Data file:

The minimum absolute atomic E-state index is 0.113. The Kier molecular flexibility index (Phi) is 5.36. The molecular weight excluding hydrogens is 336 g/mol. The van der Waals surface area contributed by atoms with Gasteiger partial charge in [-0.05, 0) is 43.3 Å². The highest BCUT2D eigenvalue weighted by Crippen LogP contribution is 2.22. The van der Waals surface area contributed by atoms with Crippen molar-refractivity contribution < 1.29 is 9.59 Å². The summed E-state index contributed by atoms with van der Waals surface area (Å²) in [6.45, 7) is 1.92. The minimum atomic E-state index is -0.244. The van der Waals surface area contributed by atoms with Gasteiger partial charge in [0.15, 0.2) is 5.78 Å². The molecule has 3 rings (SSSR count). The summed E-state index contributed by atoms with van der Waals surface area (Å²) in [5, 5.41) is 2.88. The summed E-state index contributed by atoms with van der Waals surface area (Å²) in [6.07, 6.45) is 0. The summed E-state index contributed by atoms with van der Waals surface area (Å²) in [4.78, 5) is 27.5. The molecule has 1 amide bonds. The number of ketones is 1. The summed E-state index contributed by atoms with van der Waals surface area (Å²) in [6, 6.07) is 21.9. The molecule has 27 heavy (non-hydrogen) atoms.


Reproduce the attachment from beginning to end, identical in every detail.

The minimum absolute atomic E-state index is 0.113. The Kier molecular flexibility index (Phi) is 5.36. The molecular weight excluding hydrogens is 336 g/mol. The van der Waals surface area contributed by atoms with Gasteiger partial charge in [-0.05, 0) is 43.3 Å². The highest BCUT2D eigenvalue weighted by Crippen LogP contribution is 2.22. The van der Waals surface area contributed by atoms with Crippen molar-refractivity contribution < 1.29 is 9.59 Å². The summed E-state index contributed by atoms with van der Waals surface area (Å²) in [6.45, 7) is 1.92. The minimum atomic E-state index is -0.244. The van der Waals surface area contributed by atoms with Gasteiger partial charge in [0.15, 0.2) is 5.78 Å². The molecule has 3 rings (SSSR count). The summed E-state index contributed by atoms with van der Waals surface area (Å²) in [5, 5.41) is 2.88. The summed E-state index contributed by atoms with van der Waals surface area (Å²) in [6.07, 6.45) is 0. The summed E-state index contributed by atoms with van der Waals surface area (Å²) in [4.78, 5) is 27.5. The molecule has 1 amide bonds. The number of ketones is 1. The summed E-state index contributed by atoms with van der Waals surface area (Å²) in [6, 6.07) is 21.9. The molecule has 27 heavy (non-hydrogen) atoms.